“You are the average of the five people you spend the most time with.” ~Jim Rohn
Over and over again, business owners come to me with the same problem (though they may describe it differently). Some say, “I don’t have the right people,” or “I can’t hire good people”. Others tell me, “These people just don’t get the job done. They need constant hand holding…” Some are more direct, “My team stinks.” There are lots of ways to talk about it; but the truth is, the problem is the same for each of them. When your team is not performing, the problem is you.
If you want better performing people you need to perform better yourself. People tend to choose leaders similar to themselves. When you are demonstrating personal integrity by doing what you say you will do, completing the assignments you have given yourself, and holding yourself to a high standard, then those who come work for you will do the same. This may not happen with the employees you have working for you now; but when you are demonstrating those traits, that will attract team members who share that capacity. Unfortunately, the opposite is also true. If you let things slide, miss deadlines, pile too much on your plate and then rush around at the end, you will attract people who do the same. Improving your team is simple. You just need to up your game.
I want to be clear: this is not some fuzzy “law of attraction” nonsense. It’s actually common sense. High-performing people want to be in an environment with other high performing people. People who hold themselves to a high standard attract others who hold themselves to a high standard. Even terrific performers—when placed in an environment that isn’t held to a high standard—will often perform down to their environment.
If you want a higher performing team, you need to perform at a higher level.
What do you mean “perform at a higher level”?
Your team needs to see that, as a group, we are moving forward. “A-players” want to join winning teams, so we need to be able to demonstrate that we are winning (by whatever definition you are using for the term “win”). To attract top performers, you need to be able to describe what it means for your team to “win”. Does it mean your company gets bigger? Or does it mean that you stay the same size, but get paid more? It could mean being able to work on the most interesting projects for clients who really value us. Whatever a “win” is, we need to be able to describe it, measure it, and demonstrate progress toward it.
To do that we need to be held accountable. We need to say, “This is the goal, here are the actions that are going to get us there, and my responsibility is…” Then pick up that responsibility and allow ourselves to be held accountable to those actions.
Performing at a higher level—for anyone—means that we have a point of view, a vision, a goal, and that we can describe how we’re going to get there. As business owners, it is vital that our team members see us as we commit to actions that will lead to achieving that goal, and that they see us submit to measurement and evaluation. And then—whether our actions exceeded, or failed to meet, our goal—they need to see us respond to accountability and evaluation.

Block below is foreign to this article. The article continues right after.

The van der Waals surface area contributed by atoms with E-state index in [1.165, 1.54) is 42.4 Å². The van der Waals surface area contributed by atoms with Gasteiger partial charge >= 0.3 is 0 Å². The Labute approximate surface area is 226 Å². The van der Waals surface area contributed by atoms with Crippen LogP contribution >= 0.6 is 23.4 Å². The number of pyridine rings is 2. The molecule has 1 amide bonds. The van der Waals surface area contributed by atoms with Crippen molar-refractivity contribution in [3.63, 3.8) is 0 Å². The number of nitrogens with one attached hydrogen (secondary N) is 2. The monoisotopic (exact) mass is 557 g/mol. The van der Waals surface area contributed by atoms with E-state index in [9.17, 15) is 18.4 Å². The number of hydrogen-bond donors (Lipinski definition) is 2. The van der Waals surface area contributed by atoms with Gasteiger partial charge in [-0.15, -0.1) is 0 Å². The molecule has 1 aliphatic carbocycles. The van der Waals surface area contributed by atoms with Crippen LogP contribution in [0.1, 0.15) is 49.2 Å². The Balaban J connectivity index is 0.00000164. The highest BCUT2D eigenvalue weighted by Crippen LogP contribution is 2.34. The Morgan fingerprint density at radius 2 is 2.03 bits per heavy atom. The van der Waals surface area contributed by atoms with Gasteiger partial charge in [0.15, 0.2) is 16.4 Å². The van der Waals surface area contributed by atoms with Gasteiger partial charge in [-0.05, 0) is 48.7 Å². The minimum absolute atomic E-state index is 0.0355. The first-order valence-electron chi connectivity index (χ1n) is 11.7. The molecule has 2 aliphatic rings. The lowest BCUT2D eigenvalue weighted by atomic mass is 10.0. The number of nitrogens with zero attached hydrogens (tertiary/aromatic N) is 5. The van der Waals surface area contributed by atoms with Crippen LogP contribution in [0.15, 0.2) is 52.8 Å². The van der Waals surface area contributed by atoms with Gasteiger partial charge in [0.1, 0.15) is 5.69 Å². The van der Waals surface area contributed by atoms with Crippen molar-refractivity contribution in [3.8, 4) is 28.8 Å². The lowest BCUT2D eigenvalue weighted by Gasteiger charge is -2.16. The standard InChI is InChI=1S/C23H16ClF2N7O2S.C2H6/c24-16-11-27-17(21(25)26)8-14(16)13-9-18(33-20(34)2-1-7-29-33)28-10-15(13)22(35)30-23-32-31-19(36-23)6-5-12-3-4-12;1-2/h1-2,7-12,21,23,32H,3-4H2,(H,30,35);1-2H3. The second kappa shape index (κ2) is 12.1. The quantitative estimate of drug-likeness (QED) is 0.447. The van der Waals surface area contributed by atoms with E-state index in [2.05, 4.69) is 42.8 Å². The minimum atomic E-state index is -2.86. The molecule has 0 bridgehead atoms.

Roadblocks to getting there
Upping our game like this is no joke. This level of performance requires a lot of us. It’s exhausting and scary to put yourself out there like that. If we want to keep our performance high, (so that we are attracting high performers), we also need to make sure that we are putting fuel in our tank so that we can sustain this effort over the long haul.
High performance cannot be sustained without good health. This means: getting adequate sleep, regular exercise, making healthy food choices, etc. There’s just no way around it; if your body is failing, or even operating at reduced capacity, you cannot maximize your impact. So we need to maintain healthy rhythms of sleep, rest, recreation, exercise and eating in order to attract other high performers who want to have healthy rhythms in those areas too.
Performing at a high level means taking care of more than just our physical bodies. One of the unique aspects of the human animal is that we need relationships. We are social animals and our connection to others helps meet real needs that every human has. Our needs to feel safe, loved, and celebrated are best met in personal relationships with family, friends, etc. When we don’t get those needs met outside our business, we end up trying to get them met inside our business. No matter how often you talk about your business as a “family”—it isn’t. It’s a work group. If we try to get our needs for love and appreciation met there, we are on a road to disaster.
When our body is in good shape, and our emotional life is well cared for, then we have more capacity (i.e. more energy and focus), to give to our team. We can get more done! But we will also be more effective in our communication, more consistent in our behavior, and generally a better person to be around. It is all the bi-products to upping our game that will help us to attract better quality people.
If you are looking at your team and thinking, “How do I fix this mess…?”—take a step back and look in the mirror first. You might find a similar mess. If you choose to ignore what you see in ther mirror, I can guarantee that all the energy you spend “fixing” the mess of your team will be wasted. But there’s good news. And that is, that if you address the “mess in the mirror” first, then cleaning up the mess of your team will not only be much easier; but your solutions will be much more likely to stick.